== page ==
COVID and the College Scam
The value of higher education has been on the decline. Coronavirus made it worse.
The China Virus pandemic has impacted the way many industries do business. One industry that will most certainly be permanently changed is higher education. Many people don’t see colleges and universities as economic entities. Higher education doesn’t have magnates, nor does it exist on any stock exchange. But make no mistake: Higher education in America is a money-making proposition for administrators, professors, and grant managers, and they want to see profits just like the rest of us. And these days, they’re a nervous lot.
Until just a few years ago, college was an institution on the rise. Leftist demagogues like Hillary Clinton and Barack Obama, together with the ardent promoters and defenders of the ivory tower, insisted that a college degree was the only means to economic success and social stability. Being the isolated, out-of-touch, self-righteous lot that they are, university professors and administrators could never believe that a valuable education can be had in a machine shop, a vocational program, or anyplace outside of their hallowed halls.
Upstanding citizens always strive for our children to have a better life than our own, so we were willing to make whatever sacrifices necessary to get them into the best schools, come what may. Sacrifices consisting of second mortgages, foregoing vacations or even retirement, or pushing our kids into every extracurricular activity that could be crammed into a schedule with the hope of grabbing a college’s attention.
This perfectly admirable trait of the American character was exploited by the stewards of higher education so they could keep the diploma mill churning along. Once the populace was convinced that college was essential, colleges had a captive audience that could be manipulated economically and socially.
But three things happened in recent years that have loosened the stranglehold of colleges and universities. First, tuition rates skyrocketed. In many ways, we have Obama’s reorientation of the financial aid system to thank for that, because he greatly accelerated an already growing problem. Under the guise of making college more accessible, more families were given access to federalized aid and loans to put their kids through school. Just like with the housing bubble years before, when families who did not have the financial means to own a home were given loans they could never hope to be able to pay back, low- and middle-income families were tricked into believing they could send their kids to schools with exorbitant yearly tuitions.
These relaxed standards forced families to overextend themselves financially. Institutions could raise tuition without end. If taxpayers are subsidizing higher education, then colleges can charge whatever they choose. The ivory tower doesn’t care who’s picking up the tab as long as it gets paid. And it was of little consequence to academia if after the degree was earned, students and their families were saddled with crushing debt.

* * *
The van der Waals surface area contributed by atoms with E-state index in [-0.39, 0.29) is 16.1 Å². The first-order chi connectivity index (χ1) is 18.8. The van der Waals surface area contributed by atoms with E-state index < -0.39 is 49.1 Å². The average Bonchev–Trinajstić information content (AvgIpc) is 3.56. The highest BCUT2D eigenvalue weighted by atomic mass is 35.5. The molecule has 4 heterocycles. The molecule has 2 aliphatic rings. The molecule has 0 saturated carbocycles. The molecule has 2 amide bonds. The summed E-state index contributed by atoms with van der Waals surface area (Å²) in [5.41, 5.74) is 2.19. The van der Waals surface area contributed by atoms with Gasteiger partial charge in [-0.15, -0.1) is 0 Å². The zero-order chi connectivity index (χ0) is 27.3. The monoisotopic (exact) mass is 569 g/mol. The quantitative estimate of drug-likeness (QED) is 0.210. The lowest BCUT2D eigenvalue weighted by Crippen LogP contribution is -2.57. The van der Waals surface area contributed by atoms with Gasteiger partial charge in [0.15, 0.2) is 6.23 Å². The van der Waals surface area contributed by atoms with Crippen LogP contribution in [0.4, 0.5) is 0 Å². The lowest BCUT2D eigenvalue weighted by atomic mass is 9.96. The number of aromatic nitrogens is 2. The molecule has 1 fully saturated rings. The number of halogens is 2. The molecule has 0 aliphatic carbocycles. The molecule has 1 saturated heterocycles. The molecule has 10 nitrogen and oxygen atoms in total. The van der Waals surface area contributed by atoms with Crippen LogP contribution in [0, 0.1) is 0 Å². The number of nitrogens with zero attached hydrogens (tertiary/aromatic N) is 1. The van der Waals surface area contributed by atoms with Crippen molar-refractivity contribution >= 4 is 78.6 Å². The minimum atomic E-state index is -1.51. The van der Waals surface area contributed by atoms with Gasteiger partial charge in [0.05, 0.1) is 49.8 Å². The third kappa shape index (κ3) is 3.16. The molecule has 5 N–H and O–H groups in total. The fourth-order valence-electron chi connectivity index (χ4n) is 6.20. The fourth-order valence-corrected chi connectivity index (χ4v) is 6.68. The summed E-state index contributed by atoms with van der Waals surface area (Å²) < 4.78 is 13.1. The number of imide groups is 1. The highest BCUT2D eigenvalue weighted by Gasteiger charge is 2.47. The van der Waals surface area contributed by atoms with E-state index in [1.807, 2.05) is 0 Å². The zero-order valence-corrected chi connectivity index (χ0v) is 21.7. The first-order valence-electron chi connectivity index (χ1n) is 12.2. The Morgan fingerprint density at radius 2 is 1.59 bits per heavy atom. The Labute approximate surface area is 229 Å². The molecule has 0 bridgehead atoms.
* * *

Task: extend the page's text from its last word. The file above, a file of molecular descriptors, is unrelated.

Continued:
Then parents across the country began to get a whiff of just what’s being taught on college campuses. Where young people used to go to college to learn skills to obtain highly paid white-collar jobs, now colleges are little more than indoctrination centers of leftist ideologies. Courses and even entire degree tracks are dedicated to the deconstruction of American values and the capitalist system, and the vilification of white males. Higher education has mutated from being a stepping stone to a more affluent lifestyle to a reeducation camp dedicated to “fundamentally transform America.”
At a point when many parents have begun to question the cost and value of a college education for their children, along comes COVID-19. As economist Stephen Moore has asked, why are parents paying full freight to send their children to college when they have to take all their classes online and aren’t even allowed to leave their dorm rooms or congregate? In some cases, they’re not even allowed on campus. Many traditional schools have refused to refund or discount their fees to accommodate the new remote learning paradigm.
Higher education was already facing serious problems pre-COVID. The astronomical tuition and the toxic political and social environment on campus have become more than many parents and their children are willing to bear. There have been numerous college closures across the country in the last five years due to declining enrollments and over-leveraged institutions. Many more colleges are facing dire financial straits due to declining enrollment and shrinking state government support. Enrollment will now decline even further as students elect to wait out COVID rather than attend a virus hotbed at full price.
The China Virus may prove to be the incident that spurs a major course correction for higher education. Like any industry, when organizations are over-leveraged, when there is a glut of product and a sharp decline in consumer confidence, things will get messy. Expect more institutions to close because fewer people choose higher education, opting instead to pursue other paths. Then perhaps higher education will come back down to reality and become again what it was originally meant to be.
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